Several developments in the Chandra Levy murder case could lead to a new trial. New evidence could discredit a witness, defense attorneys for the man convicted of her murder said, and they want a 911 recording released by the prosecution.
A key witness who testified against Ingmar Guandique, 30, the man convicted of murdering Levy while she was jogging in Rock Creek Park in Washington, D.C., in 2002, may be discredited based on new evidence, the Associated Press reports. At a hearing on Thursday, D.C. Superior Court Judge Gerald I. Fisher said the prosecution provided new evidence in November that could discredit the testimony of Armando Morales.
Morales was a former cell mate of Guandique, and he testified that Guandique had confessed to murdering Levy. The two were sharing a cell in a Kentucky prison, and Guandique was worried about being abused in prison if he was convicted of rape. The defense during the initial trial tried to refute Morales' claims by bringing Jose Manuel Alaniz in to testify.
Alaniz, who is not fluent in Spanish, shared the same cell with the two other men in 2006 and claimed he did not hear any confessions from Guandique but admitted to the prosecution that he did not ask any questions while Guandique and Morales were speaking in Spanish, the Washington Post reports.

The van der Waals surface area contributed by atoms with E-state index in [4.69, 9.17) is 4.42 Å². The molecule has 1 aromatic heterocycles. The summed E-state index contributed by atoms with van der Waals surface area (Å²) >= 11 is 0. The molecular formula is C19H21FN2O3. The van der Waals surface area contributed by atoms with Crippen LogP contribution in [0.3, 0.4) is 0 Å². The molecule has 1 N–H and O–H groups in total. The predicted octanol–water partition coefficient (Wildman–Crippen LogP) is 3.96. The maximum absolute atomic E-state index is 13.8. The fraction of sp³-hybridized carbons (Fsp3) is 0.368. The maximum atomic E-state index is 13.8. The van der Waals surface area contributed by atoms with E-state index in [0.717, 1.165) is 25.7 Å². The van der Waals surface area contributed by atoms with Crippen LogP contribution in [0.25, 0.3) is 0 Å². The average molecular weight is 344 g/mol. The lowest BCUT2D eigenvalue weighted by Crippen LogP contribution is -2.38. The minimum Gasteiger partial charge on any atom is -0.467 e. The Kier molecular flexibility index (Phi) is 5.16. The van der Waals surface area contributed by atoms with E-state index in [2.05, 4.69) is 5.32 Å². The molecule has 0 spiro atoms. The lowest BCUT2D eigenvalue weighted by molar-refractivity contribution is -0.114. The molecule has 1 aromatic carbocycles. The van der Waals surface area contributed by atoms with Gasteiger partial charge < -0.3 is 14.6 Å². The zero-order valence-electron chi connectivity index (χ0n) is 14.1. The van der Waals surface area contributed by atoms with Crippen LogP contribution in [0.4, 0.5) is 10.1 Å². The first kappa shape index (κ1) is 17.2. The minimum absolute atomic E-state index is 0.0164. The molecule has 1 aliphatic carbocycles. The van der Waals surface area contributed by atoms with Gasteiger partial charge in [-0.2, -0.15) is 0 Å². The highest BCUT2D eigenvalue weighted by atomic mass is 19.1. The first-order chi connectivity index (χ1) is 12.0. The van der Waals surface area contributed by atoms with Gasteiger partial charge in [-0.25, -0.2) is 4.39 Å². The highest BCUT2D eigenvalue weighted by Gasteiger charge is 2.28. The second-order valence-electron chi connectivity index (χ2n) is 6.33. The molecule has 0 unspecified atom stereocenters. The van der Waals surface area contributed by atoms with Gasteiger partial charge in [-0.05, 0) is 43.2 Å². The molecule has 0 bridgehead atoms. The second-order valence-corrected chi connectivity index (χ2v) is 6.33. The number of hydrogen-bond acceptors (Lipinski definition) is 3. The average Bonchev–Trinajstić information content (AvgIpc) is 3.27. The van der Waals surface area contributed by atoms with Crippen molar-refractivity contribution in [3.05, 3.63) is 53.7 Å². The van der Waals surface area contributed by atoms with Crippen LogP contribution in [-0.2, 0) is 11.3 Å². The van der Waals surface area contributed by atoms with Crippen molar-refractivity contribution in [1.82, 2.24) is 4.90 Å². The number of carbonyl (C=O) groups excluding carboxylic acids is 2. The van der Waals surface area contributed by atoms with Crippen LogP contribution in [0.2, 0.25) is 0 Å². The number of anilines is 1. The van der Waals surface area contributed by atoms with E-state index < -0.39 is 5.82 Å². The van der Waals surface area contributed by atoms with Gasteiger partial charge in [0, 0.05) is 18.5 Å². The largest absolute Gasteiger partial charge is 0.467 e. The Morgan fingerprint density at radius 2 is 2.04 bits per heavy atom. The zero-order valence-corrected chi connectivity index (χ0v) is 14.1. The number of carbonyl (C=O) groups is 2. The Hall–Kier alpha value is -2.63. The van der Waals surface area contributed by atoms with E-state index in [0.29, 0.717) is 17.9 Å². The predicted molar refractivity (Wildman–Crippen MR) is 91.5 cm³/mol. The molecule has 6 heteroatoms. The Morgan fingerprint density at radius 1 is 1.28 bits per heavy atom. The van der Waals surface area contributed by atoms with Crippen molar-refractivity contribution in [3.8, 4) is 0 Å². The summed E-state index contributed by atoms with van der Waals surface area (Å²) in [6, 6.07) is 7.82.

Judge Fisher did not elaborate as to what evidence the prosecution presented, but during the same hearing the defense attorneys also asked for the release of a 911 recording made by a neighbor of Levy's, the Washington Post reports. The neighbor called 911 from the Northwest D.C. apartment building that Levy also lived in. According to the defense, the neighbor claimed to have heard a "bloodcurdling scream," and the recording was not made available to them by the prosecution during the initial trial. The recent hearings could lead to a new trial, but Guandique's defense attorneys have not officially filed for one.
Guandique, a native of El Salvador, was in the United States illegally during the time of Levy's death. Levy's murder gained national attention when it was reported that she had had an affair with former U.S. Rep. Gary Condit.
Guandique had previously confessed to assaulting two other women at Rock Creek Park prior to Levy's body being found. Levy's murder was a cold case until 2006, when new investigators were assigned to it. By 2008, new evidence was found that linked Guandique to the murder. The trial began in October 2010, and by the next month Guandique was convicted of the murder of Levy and sentenced to 60 years in prison.